Hypothermia is one of the greatest factors in preventable infant mortality — particularly in low- and middle-income countries — contributing to the deaths of about one million newborns each year. Ideally, infants have skin-to-skin contact with their mother, but in some cases, that’s just not feasible. To help address this issue, civil and environmental engineering professor Ashok Gadgil and Berkeley lab scientist Vi Rapp (Ph.D.’11 ME) have developed technology for a low-cost, non-electric, reusable warming device that has been shown to reduce infant mortality rates from hypothermia.
The Dream Warmer — a wraparound pad that can maintain a temperature of 37 degrees Celsius for approximately six hours — contains a phase-change material that can absorb and steadily release large amounts of heat. Based on an initial design by Berkeley Lab researchers Jonathan Slack, Mike Elam, Roger Sathre and Howdy Goudey (B.S.’97 Eng. Sci.), the newest model uses a wax-based warming indicator developed by Gadgil and Rapp that changes from a liquid to a solid just above body temperature. To use the pad, the warmer is simply immersed in very hot water for about 5 minutes and then cooled for about 15 more minutes before use.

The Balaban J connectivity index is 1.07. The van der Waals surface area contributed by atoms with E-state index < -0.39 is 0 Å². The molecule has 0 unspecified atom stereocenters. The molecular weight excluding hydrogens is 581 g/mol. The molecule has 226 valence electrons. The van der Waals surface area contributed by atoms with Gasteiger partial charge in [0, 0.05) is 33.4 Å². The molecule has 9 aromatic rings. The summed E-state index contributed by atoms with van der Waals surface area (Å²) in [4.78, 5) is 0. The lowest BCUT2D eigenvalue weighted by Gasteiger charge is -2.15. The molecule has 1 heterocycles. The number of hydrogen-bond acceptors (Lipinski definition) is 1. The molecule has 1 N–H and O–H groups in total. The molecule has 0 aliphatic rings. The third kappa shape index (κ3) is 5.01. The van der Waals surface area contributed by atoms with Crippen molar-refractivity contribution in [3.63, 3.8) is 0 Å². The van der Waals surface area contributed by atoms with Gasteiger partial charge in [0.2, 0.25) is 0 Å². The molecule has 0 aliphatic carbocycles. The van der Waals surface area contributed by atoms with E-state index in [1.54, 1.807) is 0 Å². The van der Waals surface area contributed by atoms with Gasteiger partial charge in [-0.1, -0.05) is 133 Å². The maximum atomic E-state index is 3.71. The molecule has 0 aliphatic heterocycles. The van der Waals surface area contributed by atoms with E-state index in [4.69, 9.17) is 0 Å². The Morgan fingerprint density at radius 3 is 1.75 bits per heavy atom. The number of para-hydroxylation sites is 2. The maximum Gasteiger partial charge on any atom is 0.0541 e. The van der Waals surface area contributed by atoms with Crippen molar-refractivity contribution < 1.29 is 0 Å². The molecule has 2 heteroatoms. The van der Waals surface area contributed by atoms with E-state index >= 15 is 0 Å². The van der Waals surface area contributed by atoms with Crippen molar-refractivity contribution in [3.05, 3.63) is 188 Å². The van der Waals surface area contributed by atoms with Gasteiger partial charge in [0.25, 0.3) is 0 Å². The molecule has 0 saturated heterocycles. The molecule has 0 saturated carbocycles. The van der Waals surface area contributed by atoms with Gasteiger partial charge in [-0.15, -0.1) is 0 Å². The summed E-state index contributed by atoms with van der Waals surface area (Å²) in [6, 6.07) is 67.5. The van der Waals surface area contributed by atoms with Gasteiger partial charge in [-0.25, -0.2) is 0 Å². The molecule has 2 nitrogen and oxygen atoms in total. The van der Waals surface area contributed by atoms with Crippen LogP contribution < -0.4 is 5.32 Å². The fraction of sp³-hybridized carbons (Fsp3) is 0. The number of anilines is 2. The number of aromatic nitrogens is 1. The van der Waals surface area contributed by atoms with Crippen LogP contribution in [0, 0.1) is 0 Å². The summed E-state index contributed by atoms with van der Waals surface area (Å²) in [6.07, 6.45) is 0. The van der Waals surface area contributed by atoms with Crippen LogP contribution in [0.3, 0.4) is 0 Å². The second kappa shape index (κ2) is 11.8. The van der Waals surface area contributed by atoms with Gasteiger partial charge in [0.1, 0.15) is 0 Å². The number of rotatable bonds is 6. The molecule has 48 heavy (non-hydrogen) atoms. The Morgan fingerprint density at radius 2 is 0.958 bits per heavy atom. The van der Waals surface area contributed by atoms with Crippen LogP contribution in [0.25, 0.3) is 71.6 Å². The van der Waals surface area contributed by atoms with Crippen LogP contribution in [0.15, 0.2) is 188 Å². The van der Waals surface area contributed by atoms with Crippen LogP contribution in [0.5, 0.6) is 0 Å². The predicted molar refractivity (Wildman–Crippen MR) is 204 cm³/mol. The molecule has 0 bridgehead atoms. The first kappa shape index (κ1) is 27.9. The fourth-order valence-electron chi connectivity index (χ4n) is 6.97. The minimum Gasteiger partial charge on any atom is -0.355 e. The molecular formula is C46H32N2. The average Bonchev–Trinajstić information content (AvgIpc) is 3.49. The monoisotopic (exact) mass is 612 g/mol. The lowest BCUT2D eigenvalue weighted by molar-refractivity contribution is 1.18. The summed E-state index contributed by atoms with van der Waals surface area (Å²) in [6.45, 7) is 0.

The Berkeley researchers collaborated with a Harvard Medical School team, led by Anne Hansen, and a Rwandan medical research team for a randomized field trial in Rwandan hospitals. In the trial, the Dream Warmer reduced “all-cause mortality” — not just mortality from hypothermia — in infants by a factor of 3, from 2.8% to 0.9%; the trial’s large sample size gives the researchers high confidence in the result. Last year, the technology was selected for an honorable mention in the Patents for Humanity Awards by the United States Patent and Trademark Office.
Learn more: Safety and effectiveness of a non-electric infant warmer for hypothermia in Rwanda: A cluster-randomized stepped-wedge trial (The Lancet); Performance of a nonelectric infant warmer in Rwandan Health Centers (Global Pediatric Health); A low cost, re-usable electricity-free infant warmer:
evaluation of safety, effectiveness and feasibility (Public Health Action)